It helps us embrace whatever difficulty we are facing if we remember that God does more than lead us beside still waters…sometimes He allows us to walk through the valley of the shadow of death. And in both times, He is there. Those shadows remind me just how much I need my Savior, how dependent upon Him I truly am.
If you are in a cloudy, drought-filled time, or if the storm clouds are seemingly spoiling your day…be encouraged. Remember – we need the refreshing rain of God’s Spirit to fall on our dry hearts. And, call out to the One who is the light of all. He will guide you through to your next sunny day.
Till next time.
~ Mike Gilland
Has it ever happened to you? That dreaded moment when your car suddenly gives a couple of unexpected and abnormal jerks and bumps. With a painful realization, you say to yourself, “Yep, you did it. You took that extra chance, thought you could make it just a little bit farther down the road on that tank of gas.” But…just like a bank can immediately call the note on a loan during difficult times, your car just called, functionally saying “Uh, that’s all.” “Pull over, buster. I’m outta gas.”
In that most difficult moment, survival now becomes the pressing issue – you have only a few moments, riding on whatever momentum you had going for you before that last drop of precious petro slid into your fuel injector. Now, job one is to find a safe place to pull over. And, once you do, job two is to figure out how you’re going to get more gas into that tank.
Sadly, this experience has happened to me more than once. Fortunately, it has been a long time since I ran out of gas. But…it hasn’t been that long since I was “running on fumes.” That is what my Dad used to call it, that habit of pressing your luck with your gas guage. And when you are running on fumes, you’re in more danger than you realize.
When you think about it, there are really only two conditions at play when it comes to running out of gas. One – pure carelessness. You know you need to stop and fill up, but you ignore the gas gauge, and even that annoying “low fuel” light that came on last night.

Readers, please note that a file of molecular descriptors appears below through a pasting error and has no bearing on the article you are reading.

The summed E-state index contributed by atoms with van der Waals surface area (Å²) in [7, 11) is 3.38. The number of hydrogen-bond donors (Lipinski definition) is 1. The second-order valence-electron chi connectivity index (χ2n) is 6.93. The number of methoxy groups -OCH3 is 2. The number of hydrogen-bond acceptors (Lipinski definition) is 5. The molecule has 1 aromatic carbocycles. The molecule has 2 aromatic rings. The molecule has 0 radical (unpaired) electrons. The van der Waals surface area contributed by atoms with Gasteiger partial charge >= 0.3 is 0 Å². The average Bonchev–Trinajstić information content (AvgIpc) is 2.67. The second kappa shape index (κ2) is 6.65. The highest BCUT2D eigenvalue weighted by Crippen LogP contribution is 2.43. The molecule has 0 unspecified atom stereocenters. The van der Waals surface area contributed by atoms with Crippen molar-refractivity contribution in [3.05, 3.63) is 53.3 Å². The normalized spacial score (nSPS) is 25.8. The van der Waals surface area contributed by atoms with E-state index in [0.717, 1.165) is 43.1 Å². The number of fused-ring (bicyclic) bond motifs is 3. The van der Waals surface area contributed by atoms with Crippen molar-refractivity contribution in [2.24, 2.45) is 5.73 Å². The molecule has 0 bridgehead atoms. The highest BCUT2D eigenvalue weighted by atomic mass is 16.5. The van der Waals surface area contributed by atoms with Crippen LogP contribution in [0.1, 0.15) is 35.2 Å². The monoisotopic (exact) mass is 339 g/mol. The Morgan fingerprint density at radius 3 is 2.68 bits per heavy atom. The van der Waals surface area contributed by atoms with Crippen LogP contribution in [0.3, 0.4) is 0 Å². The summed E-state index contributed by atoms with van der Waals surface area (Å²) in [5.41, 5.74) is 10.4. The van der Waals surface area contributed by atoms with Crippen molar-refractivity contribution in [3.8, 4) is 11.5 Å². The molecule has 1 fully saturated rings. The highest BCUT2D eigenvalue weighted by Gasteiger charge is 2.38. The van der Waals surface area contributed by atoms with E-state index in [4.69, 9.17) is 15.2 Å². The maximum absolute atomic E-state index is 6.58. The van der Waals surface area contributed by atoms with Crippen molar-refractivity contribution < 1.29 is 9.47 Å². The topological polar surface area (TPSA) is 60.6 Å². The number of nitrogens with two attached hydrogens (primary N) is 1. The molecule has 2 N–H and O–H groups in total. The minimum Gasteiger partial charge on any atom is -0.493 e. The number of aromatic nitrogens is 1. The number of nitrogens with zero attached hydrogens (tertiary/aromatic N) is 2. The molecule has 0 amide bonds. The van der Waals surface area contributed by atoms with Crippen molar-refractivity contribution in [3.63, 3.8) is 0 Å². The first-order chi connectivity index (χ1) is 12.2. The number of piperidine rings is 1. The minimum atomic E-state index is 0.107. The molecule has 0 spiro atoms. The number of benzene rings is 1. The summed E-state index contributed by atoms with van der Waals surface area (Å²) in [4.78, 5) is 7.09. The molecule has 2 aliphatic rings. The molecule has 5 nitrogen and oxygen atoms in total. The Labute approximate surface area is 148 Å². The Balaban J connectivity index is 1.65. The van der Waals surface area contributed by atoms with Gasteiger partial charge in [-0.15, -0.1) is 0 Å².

The second reason is a bit more pervasive, and perhaps more troubling. It is the state of presumption, wherein we presume that we are going to make it. That is a dangerous state of mind. Against all odds, we roll the dice and keep on driving.
These two reasons can also be at play in a completely different arena of our lives - our daily walk with Jesus.
We know we need to pray. We need to read the Word. But carelessly and quite recklessly, we press on through the day, as if we don’t really need a Savior. ‘Tis a dangerous thing to run our lives with this level of recklessness.
And so it is with the second condition…presumption. Just like the rich fool in Luke 12:13-21, we can easily say to God, “Here’s what I’m going to do…this, and that, and this and that…never once taking the time to stop, pray, meditate on, and read His Word. We presume that we are going to come out OK, even though we are operating purely on our own strength and our own plans. Presuming on his plans didn’t work out so well for that guy in that passage.
Truth is…it doesn’t work out well for us either. Here’s a question for you: “Are you running on fumes today?” If so, stop. Pray. Read. Get your heart filled up. It is a much less dangerous way to live.
Till next time.
~ Mike Gilland
It was Abraham Lincoln that has been credited with saying, “I remember my mother’s prayers and they have always followed me. They have clung to me all my life.”
I can relate – and I am grateful to have a praying Mom. Yes, I still have her today, a privilege that is rare for guys my age. My Mom is, and always has been a prayer warrior. She prays to her Lord. She prays for her husband. She prays for my sister and me, and our families. Some of the most significant decisions of my life prior to marriage and while I still lived in my parents’ home in Indiana were prayed over by my Mom in my presence. Like Mr. Lincoln, I see that is a gift that I will always carry with me.
This Sunday, as we celebrate Mother’s Day, may we all remember in a fresh new way just how much we all owe to our Moms. Regardless of the kind of relationship you may have had with your mother as you grew up, or even later in your adult life, literally every person alive owes at least a debt of gratitude to the one who endured what the Bible calls the “pain of childbirth” in order to receive her child into the world. To have a day to honor that very special person and her role in our lives is altogether sensible and justified.
My Mom and Dad have been married for almost 65 years. Amazing. That example of enduring commitment also follows me today, a fact for which I couldn’t be more grateful. Prayer had a lot to do with that.
Mom and Dad are facing new challenges as this year’s Mother’s Day approaches. My father was placed in hospice care last week, so this is naturally a very unique time for my family. There is lot of praying and reflection going on. I would appreciate your prayers, and am grateful in advance for them.
Thank you, Mom, for praying. It made a difference back then. And those prayers still matter today.
Till next time.
~ Mike Gilland